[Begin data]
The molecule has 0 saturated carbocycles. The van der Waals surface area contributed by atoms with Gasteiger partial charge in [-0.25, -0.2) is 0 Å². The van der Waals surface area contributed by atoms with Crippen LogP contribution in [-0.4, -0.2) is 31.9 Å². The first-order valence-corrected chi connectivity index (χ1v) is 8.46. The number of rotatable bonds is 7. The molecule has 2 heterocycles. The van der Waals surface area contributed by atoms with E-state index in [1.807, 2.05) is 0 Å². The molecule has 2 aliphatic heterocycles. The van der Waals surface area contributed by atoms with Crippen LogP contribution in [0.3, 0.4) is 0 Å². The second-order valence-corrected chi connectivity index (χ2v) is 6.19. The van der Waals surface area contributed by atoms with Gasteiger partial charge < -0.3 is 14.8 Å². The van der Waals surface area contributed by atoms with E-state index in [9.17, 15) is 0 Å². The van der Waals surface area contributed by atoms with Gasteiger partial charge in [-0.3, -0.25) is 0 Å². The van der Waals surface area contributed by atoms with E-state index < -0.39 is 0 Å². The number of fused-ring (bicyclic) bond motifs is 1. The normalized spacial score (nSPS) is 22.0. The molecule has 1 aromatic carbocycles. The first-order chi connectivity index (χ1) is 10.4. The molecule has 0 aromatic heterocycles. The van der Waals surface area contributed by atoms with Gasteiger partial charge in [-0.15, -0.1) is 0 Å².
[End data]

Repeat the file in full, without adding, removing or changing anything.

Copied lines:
The molecule has 0 saturated carbocycles. The van der Waals surface area contributed by atoms with Gasteiger partial charge in [-0.25, -0.2) is 0 Å². The van der Waals surface area contributed by atoms with Crippen LogP contribution in [-0.4, -0.2) is 31.9 Å². The first-order valence-corrected chi connectivity index (χ1v) is 8.46. The number of rotatable bonds is 7. The molecule has 2 heterocycles. The van der Waals surface area contributed by atoms with E-state index in [1.807, 2.05) is 0 Å². The molecule has 2 aliphatic heterocycles. The van der Waals surface area contributed by atoms with Crippen LogP contribution in [0.3, 0.4) is 0 Å². The second-order valence-corrected chi connectivity index (χ2v) is 6.19. The van der Waals surface area contributed by atoms with Gasteiger partial charge < -0.3 is 14.8 Å². The van der Waals surface area contributed by atoms with E-state index in [9.17, 15) is 0 Å². The van der Waals surface area contributed by atoms with Gasteiger partial charge in [-0.3, -0.25) is 0 Å². The van der Waals surface area contributed by atoms with E-state index < -0.39 is 0 Å². The number of fused-ring (bicyclic) bond motifs is 1. The normalized spacial score (nSPS) is 22.0. The molecule has 1 aromatic carbocycles. The first-order chi connectivity index (χ1) is 10.4. The molecule has 0 aromatic heterocycles. The van der Waals surface area contributed by atoms with Gasteiger partial charge in [-0.15, -0.1) is 0 Å².